The aforesaid low molecular weight liquid silicone polymers of polyfunctional silicone monomers will further react and polymerize or cure by the formation or extension of three-dimensional molecular structures, or crosslinking, when subjected to moderate increases in temperature levels such as about 150° C. and preferably higher, or about 175° C. for a period of up to several hours. The period of the heating should be sufficient to increase the temperature of the overall mass of material undergoing treatment to the prescribed temperature level for a time adequate to induce a reaction of the liquid silicone polymer and the formation of a reaction product thereof of higher molecular weight silicone polymers.
Suitable amounts of the heat reactive liquid silicone polymer comprise at least about 1 percent by weight of the material to be combined therewith for the treatment, and preferably about 2 percent up to about 5 percent by weight thereof.
Additional optional ingredients which can be included in the practice of the invention comprise lead compounds such as dibasic lead phthalate, silicone gums or elastomers, and fumed silica.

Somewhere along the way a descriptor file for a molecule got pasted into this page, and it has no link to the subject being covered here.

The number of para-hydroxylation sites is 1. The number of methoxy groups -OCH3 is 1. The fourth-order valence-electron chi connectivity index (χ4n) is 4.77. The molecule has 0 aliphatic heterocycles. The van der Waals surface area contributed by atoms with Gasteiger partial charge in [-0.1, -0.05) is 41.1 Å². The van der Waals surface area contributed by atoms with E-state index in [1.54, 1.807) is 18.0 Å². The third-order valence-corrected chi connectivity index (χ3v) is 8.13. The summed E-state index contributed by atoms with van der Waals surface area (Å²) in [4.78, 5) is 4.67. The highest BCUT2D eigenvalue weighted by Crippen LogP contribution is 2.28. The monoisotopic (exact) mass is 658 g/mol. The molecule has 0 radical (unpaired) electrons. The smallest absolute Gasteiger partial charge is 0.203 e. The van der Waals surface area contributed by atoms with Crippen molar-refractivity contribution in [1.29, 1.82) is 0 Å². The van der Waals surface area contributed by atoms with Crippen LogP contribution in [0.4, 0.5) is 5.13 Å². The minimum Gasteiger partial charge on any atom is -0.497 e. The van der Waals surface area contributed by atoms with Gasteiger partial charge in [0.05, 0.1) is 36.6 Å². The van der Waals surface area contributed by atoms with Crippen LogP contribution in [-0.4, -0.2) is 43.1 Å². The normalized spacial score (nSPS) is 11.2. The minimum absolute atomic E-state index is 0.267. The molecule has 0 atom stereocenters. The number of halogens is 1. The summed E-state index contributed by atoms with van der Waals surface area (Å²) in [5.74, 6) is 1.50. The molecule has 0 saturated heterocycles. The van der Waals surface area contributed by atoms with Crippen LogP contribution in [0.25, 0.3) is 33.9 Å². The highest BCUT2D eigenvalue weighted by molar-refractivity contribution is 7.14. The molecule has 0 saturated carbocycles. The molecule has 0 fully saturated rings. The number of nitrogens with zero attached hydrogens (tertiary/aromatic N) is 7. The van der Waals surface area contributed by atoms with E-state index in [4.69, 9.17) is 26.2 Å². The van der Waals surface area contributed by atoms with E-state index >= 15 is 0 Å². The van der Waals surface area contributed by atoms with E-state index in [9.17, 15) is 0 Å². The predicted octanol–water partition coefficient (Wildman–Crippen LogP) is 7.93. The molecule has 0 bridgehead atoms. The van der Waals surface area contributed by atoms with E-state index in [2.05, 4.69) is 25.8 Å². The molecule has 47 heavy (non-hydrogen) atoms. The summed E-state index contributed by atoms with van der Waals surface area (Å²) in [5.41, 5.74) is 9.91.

A suitable silicone gum comprises gums of organopolysiloxanes which have been condensed to a relatively high molecular weight polymer of a gummy elastic, substantially solid state. For example a typical silicone elastomer for use in the composition of this invention is a class of dimethylpolysiloxanes having the chemical structure: ##STR2##
Other classes of silicone gums or elastomers for use in this invention are the methyl-phenyl polysiloxanes, and such silicones containing small amounts of vinyl groups. Further examples of the type of silicone elastomer gums usable in obtaining the compositions of this invention comprise the organopolysiloxanes referred to in U.S. Pat. Nos. 2,888,424 and 2,888,419, and identified in detail in U.S. Pat. Nos. 2,448,556; 2,448,756; 2,457,688; 2,484,595; 2,490,357; 2,521,428; 2,541,137; 3,098,836; and 3,341,489. Such high molecular weight polymers normally have Brookfield viscosities of in excess of about 100,000 centipoise at 25° C.